Boeing Frontiers
June 2003
Volume 02, Issue 02
Top Stories Inside Quick Takes Site Tools
Industry Wrap

Alaska Air seeks deals

Seattle-based Alaska Air Group Inc. said it would take its time evaluating various options for buying or leasing new jetliners, noting the current air travel slump had opened up a wide range of positive options, according to Reuters English News Service.

The parent company of No. 9 U.S. carrier Alaska Airlines, which has an all-Boeing fleet, has asked rival jet maker Airbus for a price on replacing some older jets and could also get cheap rates from lessors, the news service said.


Army to speed deployment of Blue Force Tracking System

The U.S. Army was able to supply all fighting units during the Iraq war, although not before some units had reached the last of their food and ammunition supplies, senior Army officials said May 19, according to a report in

To avoid resupply problems in the future the Army plans to speed the deployment of the Blue Force Tracking System, although the timelines still have to be determined, Brig. Gen. Jerome Johnson told Johnson is director of plans, operations and readiness for the Army's Office of Logistics.


U.S. travelers’ satisfaction with hotels, airlines rises

American travelers are more satisfied with airlines and hotels, despite the fact that many of those companies are in a deep economic slump, according to The Wall Street Journal.

That conclusion is among the findings of the latest American Customer Satisfaction Index, a quarterly consumer survey by the National Quality Research Center at the University of Michigan Business School. The survey found that for the quarter ended March 31 customer satisfaction with airlines improved to a score of 67 out of 100, up from 66 the year before and a nadir of 61 in 2001, the Journal reports. Hotels rose to 73 from 71 in 2002. While these scores are improving, they remain lower than the average for the more than 200 companies and government agencies ACSI measures during the course of a year.

The prevailing theory among industry analysts is that airlines and hotels are finding it easier to cope with customer demand, as bookings are lower because of the weakened economy. It is also possible that airlines and hotels are working harder to please, since they can ill afford to lose customers these days.


Raytheon wins $500 million NASA contract

Raytheon Co. won a five-year contract extension from NASA valued at as much as $500 million to maintain computers that collect environmental data from satellites, according to a recent report in the Boston Globe.

The Lexington, Mass.–based aerospace company will maintain and operate computers and software in the National Aeronautics and Space Administration's earth-observing system, which sends environmental data to the U.S. government and scientific organizations, the defense contractor said.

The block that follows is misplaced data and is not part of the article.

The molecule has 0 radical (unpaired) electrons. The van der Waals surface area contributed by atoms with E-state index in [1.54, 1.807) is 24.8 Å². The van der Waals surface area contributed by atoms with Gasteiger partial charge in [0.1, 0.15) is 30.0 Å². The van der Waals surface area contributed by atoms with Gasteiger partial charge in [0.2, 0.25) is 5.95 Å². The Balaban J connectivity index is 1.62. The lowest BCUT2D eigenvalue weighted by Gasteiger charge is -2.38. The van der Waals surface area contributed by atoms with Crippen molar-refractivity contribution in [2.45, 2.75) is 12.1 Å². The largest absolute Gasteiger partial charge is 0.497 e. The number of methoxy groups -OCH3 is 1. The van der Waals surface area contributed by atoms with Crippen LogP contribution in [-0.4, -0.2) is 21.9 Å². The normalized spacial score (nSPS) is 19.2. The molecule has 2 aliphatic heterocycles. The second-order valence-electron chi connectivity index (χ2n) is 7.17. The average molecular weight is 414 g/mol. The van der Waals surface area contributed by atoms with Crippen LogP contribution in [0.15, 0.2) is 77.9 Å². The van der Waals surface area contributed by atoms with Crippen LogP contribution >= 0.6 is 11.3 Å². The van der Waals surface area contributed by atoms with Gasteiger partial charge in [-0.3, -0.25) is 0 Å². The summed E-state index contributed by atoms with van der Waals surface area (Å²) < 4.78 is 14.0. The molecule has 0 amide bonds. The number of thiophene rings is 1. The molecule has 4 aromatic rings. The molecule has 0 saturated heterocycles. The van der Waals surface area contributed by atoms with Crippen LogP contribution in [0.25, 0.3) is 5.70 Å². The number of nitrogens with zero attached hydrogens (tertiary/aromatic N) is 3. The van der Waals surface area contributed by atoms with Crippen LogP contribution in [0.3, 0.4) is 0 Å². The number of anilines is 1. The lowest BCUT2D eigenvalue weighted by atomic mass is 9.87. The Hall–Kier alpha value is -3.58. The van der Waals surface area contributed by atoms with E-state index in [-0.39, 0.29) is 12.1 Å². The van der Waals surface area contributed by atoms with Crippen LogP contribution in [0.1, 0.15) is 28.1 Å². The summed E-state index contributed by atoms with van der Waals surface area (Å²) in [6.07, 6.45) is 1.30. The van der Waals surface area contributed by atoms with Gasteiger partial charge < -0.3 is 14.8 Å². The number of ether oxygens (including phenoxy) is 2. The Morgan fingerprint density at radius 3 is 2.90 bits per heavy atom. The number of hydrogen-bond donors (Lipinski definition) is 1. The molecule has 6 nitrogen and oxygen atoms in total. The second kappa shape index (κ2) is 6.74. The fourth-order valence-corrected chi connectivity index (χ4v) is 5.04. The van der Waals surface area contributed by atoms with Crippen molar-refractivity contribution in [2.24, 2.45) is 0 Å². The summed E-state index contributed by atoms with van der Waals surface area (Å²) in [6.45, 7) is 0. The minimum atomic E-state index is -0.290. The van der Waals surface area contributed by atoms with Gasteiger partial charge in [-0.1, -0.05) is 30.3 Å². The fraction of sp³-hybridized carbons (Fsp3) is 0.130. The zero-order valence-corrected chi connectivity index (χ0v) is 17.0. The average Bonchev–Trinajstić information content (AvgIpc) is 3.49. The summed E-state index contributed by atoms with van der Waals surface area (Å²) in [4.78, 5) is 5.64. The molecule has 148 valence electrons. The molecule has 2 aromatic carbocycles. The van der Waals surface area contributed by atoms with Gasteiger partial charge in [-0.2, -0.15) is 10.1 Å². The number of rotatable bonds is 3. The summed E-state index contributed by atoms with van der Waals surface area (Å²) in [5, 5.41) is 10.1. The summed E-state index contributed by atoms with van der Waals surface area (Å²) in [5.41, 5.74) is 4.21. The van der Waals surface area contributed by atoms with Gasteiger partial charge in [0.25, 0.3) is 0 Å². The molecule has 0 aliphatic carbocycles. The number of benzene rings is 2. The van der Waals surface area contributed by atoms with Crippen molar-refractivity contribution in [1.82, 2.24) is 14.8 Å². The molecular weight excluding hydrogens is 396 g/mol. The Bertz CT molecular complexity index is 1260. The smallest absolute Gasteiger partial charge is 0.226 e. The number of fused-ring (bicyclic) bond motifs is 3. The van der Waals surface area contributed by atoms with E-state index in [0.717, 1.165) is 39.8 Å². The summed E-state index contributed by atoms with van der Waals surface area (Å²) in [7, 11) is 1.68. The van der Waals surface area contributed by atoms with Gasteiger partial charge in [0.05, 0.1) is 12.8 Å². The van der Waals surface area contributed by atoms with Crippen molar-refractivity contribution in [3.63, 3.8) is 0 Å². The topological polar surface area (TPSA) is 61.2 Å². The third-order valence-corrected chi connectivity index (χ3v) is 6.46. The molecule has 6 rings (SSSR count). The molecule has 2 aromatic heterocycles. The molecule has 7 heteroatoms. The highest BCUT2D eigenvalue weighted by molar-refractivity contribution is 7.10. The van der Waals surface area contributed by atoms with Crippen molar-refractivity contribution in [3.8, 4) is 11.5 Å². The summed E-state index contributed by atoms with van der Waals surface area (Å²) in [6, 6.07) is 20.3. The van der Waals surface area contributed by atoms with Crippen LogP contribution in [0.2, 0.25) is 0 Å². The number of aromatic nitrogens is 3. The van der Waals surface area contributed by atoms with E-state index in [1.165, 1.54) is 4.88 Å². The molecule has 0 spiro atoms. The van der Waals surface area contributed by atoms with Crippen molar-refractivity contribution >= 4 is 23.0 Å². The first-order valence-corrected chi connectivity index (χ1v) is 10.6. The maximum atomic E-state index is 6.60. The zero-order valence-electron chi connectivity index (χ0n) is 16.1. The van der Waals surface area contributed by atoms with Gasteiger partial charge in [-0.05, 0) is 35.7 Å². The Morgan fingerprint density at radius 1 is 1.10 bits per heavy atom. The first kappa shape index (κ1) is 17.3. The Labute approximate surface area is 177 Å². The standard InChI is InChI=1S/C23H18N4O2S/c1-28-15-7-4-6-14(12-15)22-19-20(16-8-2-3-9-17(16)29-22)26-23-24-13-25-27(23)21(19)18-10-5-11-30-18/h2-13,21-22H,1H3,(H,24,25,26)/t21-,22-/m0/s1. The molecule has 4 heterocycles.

Raytheon will maintain the computers at its facility in Landover, Md., and at NASA's Goddard Space Flight Center in Greenbelt, Md.

U.S. eyes using UAVs to patrol borders

Unmanned aerial drones similar to ones used in the war on Iraq could be patrolling the U.S. border by the end of the year to help stem illegal immigration and increase security, Homeland Security Secretary Tom Ridge said, according to The Associated Press.

"We are very serious in looking at unmanned aerial vehicles for both border applications, land and sea," Ridge told the House Select Committee on Homeland Security, The AP said.

Predators and other remote-controlled aircraft can watch over a potential target and fly for hundreds of miles with cameras, sensors, communications equipment or missiles.

Support has grown for the unmanned aircraft since their success during the wars in Iraq and Afghanistan.

Spy cameras aboard a drone allowed U.S. commanders to watch the capture of Palestinian hijacking suspect Abul Abbas and oversee the rescue of Army prisoner of war Pfc. Jessica Lynch. They also foiled an Iraqi ambush on U.S. and British troops. In November, an unmanned Predator drone killed suspected Al-Qaida operatives in Yemen, The AP said.

The Coast Guard is looking at new unmanned aircraft that it can launch from ships, allowing it to extend patrols for hundreds of miles, Ridge said. But "where you have wide open spaces, it's a lot easier for us to take a look at some of the technology that is presently employed by the Department of Defense," Ridge said.


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